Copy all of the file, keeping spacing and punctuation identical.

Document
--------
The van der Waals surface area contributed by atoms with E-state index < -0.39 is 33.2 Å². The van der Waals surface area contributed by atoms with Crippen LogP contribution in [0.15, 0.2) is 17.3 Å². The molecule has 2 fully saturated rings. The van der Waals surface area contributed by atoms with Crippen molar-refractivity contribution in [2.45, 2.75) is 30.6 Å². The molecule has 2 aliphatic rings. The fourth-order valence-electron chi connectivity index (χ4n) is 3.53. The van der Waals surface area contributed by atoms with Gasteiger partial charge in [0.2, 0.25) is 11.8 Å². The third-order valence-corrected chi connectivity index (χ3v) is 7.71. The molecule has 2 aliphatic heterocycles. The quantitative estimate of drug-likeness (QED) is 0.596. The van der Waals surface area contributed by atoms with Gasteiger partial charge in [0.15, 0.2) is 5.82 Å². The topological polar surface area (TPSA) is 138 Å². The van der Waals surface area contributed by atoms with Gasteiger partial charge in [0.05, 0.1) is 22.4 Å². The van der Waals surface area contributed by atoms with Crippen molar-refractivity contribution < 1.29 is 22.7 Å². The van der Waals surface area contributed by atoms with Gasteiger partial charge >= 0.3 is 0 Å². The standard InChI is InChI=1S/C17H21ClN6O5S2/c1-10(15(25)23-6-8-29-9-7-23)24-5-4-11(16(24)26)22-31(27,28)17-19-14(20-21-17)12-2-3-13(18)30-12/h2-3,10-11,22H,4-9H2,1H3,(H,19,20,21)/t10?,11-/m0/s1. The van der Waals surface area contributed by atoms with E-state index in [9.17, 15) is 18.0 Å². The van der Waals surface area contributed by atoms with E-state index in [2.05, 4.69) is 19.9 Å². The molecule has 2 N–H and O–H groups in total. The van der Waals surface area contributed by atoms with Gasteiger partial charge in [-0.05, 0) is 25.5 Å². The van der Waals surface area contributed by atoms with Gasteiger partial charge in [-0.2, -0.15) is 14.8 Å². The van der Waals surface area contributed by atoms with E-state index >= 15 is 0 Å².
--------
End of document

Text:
The van der Waals surface area contributed by atoms with E-state index < -0.39 is 33.2 Å². The van der Waals surface area contributed by atoms with Crippen LogP contribution in [0.15, 0.2) is 17.3 Å². The molecule has 2 fully saturated rings. The van der Waals surface area contributed by atoms with Crippen molar-refractivity contribution in [2.45, 2.75) is 30.6 Å². The molecule has 2 aliphatic rings. The fourth-order valence-electron chi connectivity index (χ4n) is 3.53. The van der Waals surface area contributed by atoms with Gasteiger partial charge in [0.2, 0.25) is 11.8 Å². The third-order valence-corrected chi connectivity index (χ3v) is 7.71. The molecule has 2 aliphatic heterocycles. The quantitative estimate of drug-likeness (QED) is 0.596. The van der Waals surface area contributed by atoms with Gasteiger partial charge in [0.15, 0.2) is 5.82 Å². The topological polar surface area (TPSA) is 138 Å². The van der Waals surface area contributed by atoms with Gasteiger partial charge in [0.05, 0.1) is 22.4 Å². The van der Waals surface area contributed by atoms with Crippen molar-refractivity contribution < 1.29 is 22.7 Å². The van der Waals surface area contributed by atoms with Gasteiger partial charge >= 0.3 is 0 Å². The standard InChI is InChI=1S/C17H21ClN6O5S2/c1-10(15(25)23-6-8-29-9-7-23)24-5-4-11(16(24)26)22-31(27,28)17-19-14(20-21-17)12-2-3-13(18)30-12/h2-3,10-11,22H,4-9H2,1H3,(H,19,20,21)/t10?,11-/m0/s1. The van der Waals surface area contributed by atoms with E-state index in [9.17, 15) is 18.0 Å². The van der Waals surface area contributed by atoms with E-state index in [2.05, 4.69) is 19.9 Å². The molecule has 2 N–H and O–H groups in total. The van der Waals surface area contributed by atoms with Gasteiger partial charge in [-0.05, 0) is 25.5 Å². The van der Waals surface area contributed by atoms with Gasteiger partial charge in [-0.2, -0.15) is 14.8 Å². The van der Waals surface area contributed by atoms with E-state index >= 15 is 0 Å².